Posted by: davepidgeon | December 1, 2008

Vista viewing could be limited in Shenandoah

 

Egg-shaped boulders form the spine of Old Rag in Shenandoah National Park, Va.

Egg-shaped boulders form the spine of Old Rag in Shenandoah National Park, Va.

 

 

Spotted this in the Washington Post over the weekend:

The steady trek of hikers and campers is taking a toll on the craggy ridges of Shenandoah National Park.

From Old Rag Mountain to Stony Man Summit, park officials are developing a plan to preserve “rock outcrops.” Because of the many outdoor enthusiasts who head for those scenic places, the sites have lost plant life, soil and even rare insects.

Botanist Wendy Cass says park officials are trying to balance recreation with preservation of natural resources. Scientists spent three years visiting 50 of the most popular rock outcroppings to get a sense of the damage.

A primary goal of the effort is education, but some trails will also be limited to public use.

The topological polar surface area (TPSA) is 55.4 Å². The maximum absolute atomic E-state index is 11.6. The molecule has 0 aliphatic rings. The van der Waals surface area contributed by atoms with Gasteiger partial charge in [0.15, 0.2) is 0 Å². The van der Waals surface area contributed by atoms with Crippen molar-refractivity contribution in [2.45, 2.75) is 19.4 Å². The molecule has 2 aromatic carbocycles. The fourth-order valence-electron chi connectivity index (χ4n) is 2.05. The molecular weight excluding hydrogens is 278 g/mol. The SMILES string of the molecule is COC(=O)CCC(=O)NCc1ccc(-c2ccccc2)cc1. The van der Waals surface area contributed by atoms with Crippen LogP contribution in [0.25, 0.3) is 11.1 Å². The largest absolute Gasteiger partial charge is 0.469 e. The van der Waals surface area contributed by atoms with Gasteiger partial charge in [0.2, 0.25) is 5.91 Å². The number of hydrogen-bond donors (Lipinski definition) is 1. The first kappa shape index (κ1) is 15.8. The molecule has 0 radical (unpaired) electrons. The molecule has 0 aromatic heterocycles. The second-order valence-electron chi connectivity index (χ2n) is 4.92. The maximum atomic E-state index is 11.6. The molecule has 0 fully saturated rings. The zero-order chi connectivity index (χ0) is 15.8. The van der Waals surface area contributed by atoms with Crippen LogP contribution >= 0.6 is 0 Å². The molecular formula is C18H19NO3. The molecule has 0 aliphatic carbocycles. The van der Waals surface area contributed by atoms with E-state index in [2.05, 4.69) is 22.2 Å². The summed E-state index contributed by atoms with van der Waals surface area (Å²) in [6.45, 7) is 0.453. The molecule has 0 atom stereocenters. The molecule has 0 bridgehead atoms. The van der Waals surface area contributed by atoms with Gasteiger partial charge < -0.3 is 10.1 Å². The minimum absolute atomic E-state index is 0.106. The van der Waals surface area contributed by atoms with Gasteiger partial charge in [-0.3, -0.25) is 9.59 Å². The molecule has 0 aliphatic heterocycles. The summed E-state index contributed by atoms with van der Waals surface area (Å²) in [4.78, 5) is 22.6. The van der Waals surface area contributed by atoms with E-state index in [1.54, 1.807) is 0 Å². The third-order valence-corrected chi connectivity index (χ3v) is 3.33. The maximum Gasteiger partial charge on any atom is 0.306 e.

The article doesn’t go on to say anything more, but I’m curious what “limited to public use” means and how that will impact parts of the national park. Anyone who’s visited the top of Old Rag or Stony Man (and there are more than a few scores who have) know why these places are among the most attractive vistas in Virginia or anywhere along the East Coast, and as a result there’s a fair amount of trash left in the area as well as well worn overlooks. But just how the park service can regulate visitation is beyond me, especially since a place like Stony Man is less than a mile’s walk from a parking lot that’s also in the popular Skyland Resort. 

 

Staring out at the Shenandoah Valley from Stony Man Mountain

Staring out at the Shenandoah Valley from Stony Man Mountain

They may try a program like they have in Vermont’s Green Mountains or the Adirondacks in New York, where volunteers hike to Alpine zones to educate hikers and keep them off the fragile flora, but I don’t know how that would limit public use. Maybe the park system is considering a quota program for places like Old Rag, allowing only so many hikers a day up to the top.

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